PCIDSS 4.0 from PCIDSS 3.2.1- Part 1

Written by Kiran Murthy & Eishu Richhariya

Introduction

PCI-DSS stands for Payment Card Industry Data Security Standard. This standard first came into the picture in 2004, and it was formed by Visa, MasterCard, Discover Financial Services, JCB International, and American Express. It is governed by PCI SSC, i.e., Payment Card Industry Security Standards Council.

Applicability– PCI-DSS applies to companies/organization which accepts, store, process and/or transmits cardholder data.

When will the new version PCIDSS v4.0 take effect?

Until March 31, 2024, PCI assessments will choose the version (v3.2.1 or v4.0) for conducting the assessment. After this date, v3.2.1 will be retired, and v4.0 will become the singular standard.

PCI-DSS v4.0 New Requirements

The new version contains a substantial number of new requirements—64 in total.

  • When using v4.0, only 13 out of 64 are mandatory.
  • Until March 2025 additional 51 remain “best practices”; after the retirement of v3.2.1, it will be mandatory to complete a PCI DSS assessment.

Changes in the Security Objective of PCI-DSS v4.0?

PCI-DSS v3.2.1 PCI-DSS v4.0
Build and Maintain Secure Network and Systems
Build and Maintain Secure Network and Systems
Protect Card Holder Data

Protect Account Data

Maintain a Vulnerability Management Program
Maintain a Vulnerability Management Program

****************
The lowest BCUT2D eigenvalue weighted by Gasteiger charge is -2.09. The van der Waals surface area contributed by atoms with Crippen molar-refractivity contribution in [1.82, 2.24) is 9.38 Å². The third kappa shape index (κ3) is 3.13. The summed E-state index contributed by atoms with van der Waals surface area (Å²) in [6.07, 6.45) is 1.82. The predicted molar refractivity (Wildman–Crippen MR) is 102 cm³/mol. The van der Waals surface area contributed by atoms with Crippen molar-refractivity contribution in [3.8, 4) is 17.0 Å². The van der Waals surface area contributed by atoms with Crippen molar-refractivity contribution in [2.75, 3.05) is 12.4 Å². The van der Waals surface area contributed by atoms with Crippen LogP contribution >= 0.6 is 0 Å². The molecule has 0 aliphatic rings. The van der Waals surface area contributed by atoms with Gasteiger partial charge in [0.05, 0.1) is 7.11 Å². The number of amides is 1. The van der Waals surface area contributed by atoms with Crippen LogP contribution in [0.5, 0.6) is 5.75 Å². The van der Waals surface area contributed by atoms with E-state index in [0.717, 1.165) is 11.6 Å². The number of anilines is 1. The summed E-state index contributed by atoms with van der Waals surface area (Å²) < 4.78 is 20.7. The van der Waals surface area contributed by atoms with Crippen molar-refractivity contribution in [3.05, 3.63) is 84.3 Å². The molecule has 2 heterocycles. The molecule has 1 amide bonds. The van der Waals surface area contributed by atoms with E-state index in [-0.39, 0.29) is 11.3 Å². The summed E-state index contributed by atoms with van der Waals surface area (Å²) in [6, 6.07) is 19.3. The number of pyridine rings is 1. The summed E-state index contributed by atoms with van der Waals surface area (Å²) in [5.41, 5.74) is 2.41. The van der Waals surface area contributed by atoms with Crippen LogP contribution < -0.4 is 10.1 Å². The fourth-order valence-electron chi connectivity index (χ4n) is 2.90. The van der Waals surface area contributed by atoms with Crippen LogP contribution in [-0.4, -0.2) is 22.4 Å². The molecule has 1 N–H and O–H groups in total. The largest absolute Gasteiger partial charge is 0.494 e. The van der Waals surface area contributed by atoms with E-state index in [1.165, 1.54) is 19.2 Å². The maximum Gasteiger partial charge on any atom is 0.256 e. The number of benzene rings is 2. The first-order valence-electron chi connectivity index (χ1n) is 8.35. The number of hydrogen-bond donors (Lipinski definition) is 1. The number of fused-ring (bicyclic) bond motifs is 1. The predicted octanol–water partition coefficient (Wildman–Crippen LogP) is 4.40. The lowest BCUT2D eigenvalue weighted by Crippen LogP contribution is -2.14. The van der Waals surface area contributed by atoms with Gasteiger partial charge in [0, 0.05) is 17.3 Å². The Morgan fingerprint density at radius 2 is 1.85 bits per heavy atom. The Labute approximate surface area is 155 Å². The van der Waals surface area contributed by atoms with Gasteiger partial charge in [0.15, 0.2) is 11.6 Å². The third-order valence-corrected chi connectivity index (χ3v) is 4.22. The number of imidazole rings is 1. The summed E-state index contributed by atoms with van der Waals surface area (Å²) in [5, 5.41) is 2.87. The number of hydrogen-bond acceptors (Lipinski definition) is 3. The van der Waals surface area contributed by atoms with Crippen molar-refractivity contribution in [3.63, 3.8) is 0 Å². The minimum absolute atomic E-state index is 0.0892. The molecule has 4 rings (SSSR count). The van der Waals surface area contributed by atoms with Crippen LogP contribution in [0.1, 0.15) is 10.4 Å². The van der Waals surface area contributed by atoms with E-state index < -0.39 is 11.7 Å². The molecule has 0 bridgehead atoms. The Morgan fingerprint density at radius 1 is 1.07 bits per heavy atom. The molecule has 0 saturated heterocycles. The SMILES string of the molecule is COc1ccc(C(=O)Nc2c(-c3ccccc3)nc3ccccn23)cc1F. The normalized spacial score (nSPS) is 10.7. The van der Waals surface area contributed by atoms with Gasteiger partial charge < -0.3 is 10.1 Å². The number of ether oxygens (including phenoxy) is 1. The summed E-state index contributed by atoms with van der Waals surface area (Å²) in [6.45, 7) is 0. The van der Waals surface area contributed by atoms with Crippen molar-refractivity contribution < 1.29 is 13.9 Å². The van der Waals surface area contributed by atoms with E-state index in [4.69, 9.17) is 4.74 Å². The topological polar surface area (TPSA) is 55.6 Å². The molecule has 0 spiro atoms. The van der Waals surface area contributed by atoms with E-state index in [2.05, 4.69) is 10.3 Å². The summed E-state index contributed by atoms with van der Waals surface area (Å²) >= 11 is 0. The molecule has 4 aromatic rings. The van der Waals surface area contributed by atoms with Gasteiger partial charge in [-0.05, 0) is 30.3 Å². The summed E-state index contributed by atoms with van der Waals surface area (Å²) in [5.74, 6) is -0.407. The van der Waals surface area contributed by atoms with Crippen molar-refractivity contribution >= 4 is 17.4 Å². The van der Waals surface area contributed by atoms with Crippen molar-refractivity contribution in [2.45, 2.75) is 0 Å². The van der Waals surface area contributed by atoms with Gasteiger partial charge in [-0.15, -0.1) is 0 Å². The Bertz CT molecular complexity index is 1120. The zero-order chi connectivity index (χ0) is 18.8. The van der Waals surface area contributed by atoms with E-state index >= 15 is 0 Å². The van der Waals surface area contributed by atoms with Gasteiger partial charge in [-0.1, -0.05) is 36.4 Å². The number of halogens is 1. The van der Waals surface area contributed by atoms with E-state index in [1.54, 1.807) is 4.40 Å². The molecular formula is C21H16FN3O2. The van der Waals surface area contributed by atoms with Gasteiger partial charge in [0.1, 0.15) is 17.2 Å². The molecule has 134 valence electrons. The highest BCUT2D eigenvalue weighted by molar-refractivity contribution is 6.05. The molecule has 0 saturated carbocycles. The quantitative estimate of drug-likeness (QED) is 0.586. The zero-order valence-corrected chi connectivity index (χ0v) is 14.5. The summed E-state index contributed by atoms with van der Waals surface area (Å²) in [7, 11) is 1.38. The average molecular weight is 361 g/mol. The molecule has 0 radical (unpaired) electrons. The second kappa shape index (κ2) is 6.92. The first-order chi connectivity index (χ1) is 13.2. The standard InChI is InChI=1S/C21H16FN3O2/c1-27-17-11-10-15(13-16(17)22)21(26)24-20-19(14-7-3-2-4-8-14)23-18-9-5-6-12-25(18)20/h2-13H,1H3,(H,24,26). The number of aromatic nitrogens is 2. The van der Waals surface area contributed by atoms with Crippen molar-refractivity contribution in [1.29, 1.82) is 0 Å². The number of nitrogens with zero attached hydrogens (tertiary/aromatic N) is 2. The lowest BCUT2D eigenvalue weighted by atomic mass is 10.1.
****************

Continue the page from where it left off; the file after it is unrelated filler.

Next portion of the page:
Implement Strong Access Control Measures
Implement Strong Access Control Measures
Regularly Monitor and Test Networks
Regularly Monitor and Test Networks
Maintain an Information Security Policy
Maintain an Information Security Policy

Change in the Names of 12 PCI-DSS v4.0 Requirements

PCI-DSS v3.2.1 PCI-DSS v4.0
Install and maintain a firewall configuration to protect cardholder data

Install and maintain Network Security Control

Do not use vendor-supplied defaults for system passwords and other security parameters

Apply secure configuration to all system components

Protect stored cardholder data

Protect stored account data

Encrypt transmission of cardholder data across open, public networks

Protect cardholder data with strong cryptography during transmission over open public networks

Use and regularly update anti-virus software or programs

Protect all systems and network from malicious software

Develop and maintain secure systems and applications

Develop and maintain secure systems and software

Restrict access to cardholder data by business need to know

Restrict access to system components and cardholder data by business need to know

Assign a unique ID to each person with computer access

Identify users and authenticate access to system component

Restrict physical access to cardholder data
Restrict physical access to cardholder data
Track and monitor all access to network resources and cardholder data

Log and monitor all access to system component and cardholder data

Regularly test security systems and processes

Test security systems and networks regularly

Maintain a policy that addresses information security for all personnel

Support information security with organizational policies and programs

Type of Changes

Change Type Description

Evolving Requirements

This change is to make sure that the standard is up to date with emerging threats, technologies and changes in the Payment industry.